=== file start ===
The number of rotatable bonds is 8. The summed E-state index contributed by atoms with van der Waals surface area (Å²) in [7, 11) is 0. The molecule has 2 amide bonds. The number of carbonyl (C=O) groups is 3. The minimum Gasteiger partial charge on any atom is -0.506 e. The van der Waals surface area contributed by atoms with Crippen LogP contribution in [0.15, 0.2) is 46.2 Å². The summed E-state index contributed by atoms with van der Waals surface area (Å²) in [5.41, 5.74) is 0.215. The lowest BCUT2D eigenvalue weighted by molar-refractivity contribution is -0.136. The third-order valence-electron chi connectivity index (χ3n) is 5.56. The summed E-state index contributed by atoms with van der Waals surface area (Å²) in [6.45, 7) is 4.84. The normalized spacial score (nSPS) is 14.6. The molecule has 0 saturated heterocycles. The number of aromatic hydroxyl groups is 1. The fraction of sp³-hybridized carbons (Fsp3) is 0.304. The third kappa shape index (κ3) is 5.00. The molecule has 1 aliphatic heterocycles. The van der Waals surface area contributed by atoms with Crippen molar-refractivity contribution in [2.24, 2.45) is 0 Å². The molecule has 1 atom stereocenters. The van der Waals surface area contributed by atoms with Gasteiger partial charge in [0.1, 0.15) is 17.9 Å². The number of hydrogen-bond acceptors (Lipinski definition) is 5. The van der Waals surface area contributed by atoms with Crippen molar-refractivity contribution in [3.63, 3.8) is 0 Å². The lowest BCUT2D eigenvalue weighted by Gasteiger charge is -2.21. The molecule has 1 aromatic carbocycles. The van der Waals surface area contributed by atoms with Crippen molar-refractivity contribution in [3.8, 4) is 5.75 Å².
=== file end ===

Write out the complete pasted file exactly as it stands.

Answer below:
The number of rotatable bonds is 8. The summed E-state index contributed by atoms with van der Waals surface area (Å²) in [7, 11) is 0. The molecule has 2 amide bonds. The number of carbonyl (C=O) groups is 3. The minimum Gasteiger partial charge on any atom is -0.506 e. The van der Waals surface area contributed by atoms with Crippen LogP contribution in [0.15, 0.2) is 46.2 Å². The summed E-state index contributed by atoms with van der Waals surface area (Å²) in [5.41, 5.74) is 0.215. The lowest BCUT2D eigenvalue weighted by molar-refractivity contribution is -0.136. The third-order valence-electron chi connectivity index (χ3n) is 5.56. The summed E-state index contributed by atoms with van der Waals surface area (Å²) in [6.45, 7) is 4.84. The normalized spacial score (nSPS) is 14.6. The molecule has 0 saturated heterocycles. The number of aromatic hydroxyl groups is 1. The fraction of sp³-hybridized carbons (Fsp3) is 0.304. The third kappa shape index (κ3) is 5.00. The molecule has 1 aliphatic heterocycles. The van der Waals surface area contributed by atoms with Crippen molar-refractivity contribution in [2.24, 2.45) is 0 Å². The molecule has 1 atom stereocenters. The van der Waals surface area contributed by atoms with Gasteiger partial charge in [0.1, 0.15) is 17.9 Å². The number of hydrogen-bond acceptors (Lipinski definition) is 5. The van der Waals surface area contributed by atoms with Crippen molar-refractivity contribution in [3.63, 3.8) is 0 Å². The lowest BCUT2D eigenvalue weighted by Gasteiger charge is -2.21. The molecule has 1 aromatic carbocycles. The van der Waals surface area contributed by atoms with Crippen molar-refractivity contribution in [3.8, 4) is 5.75 Å².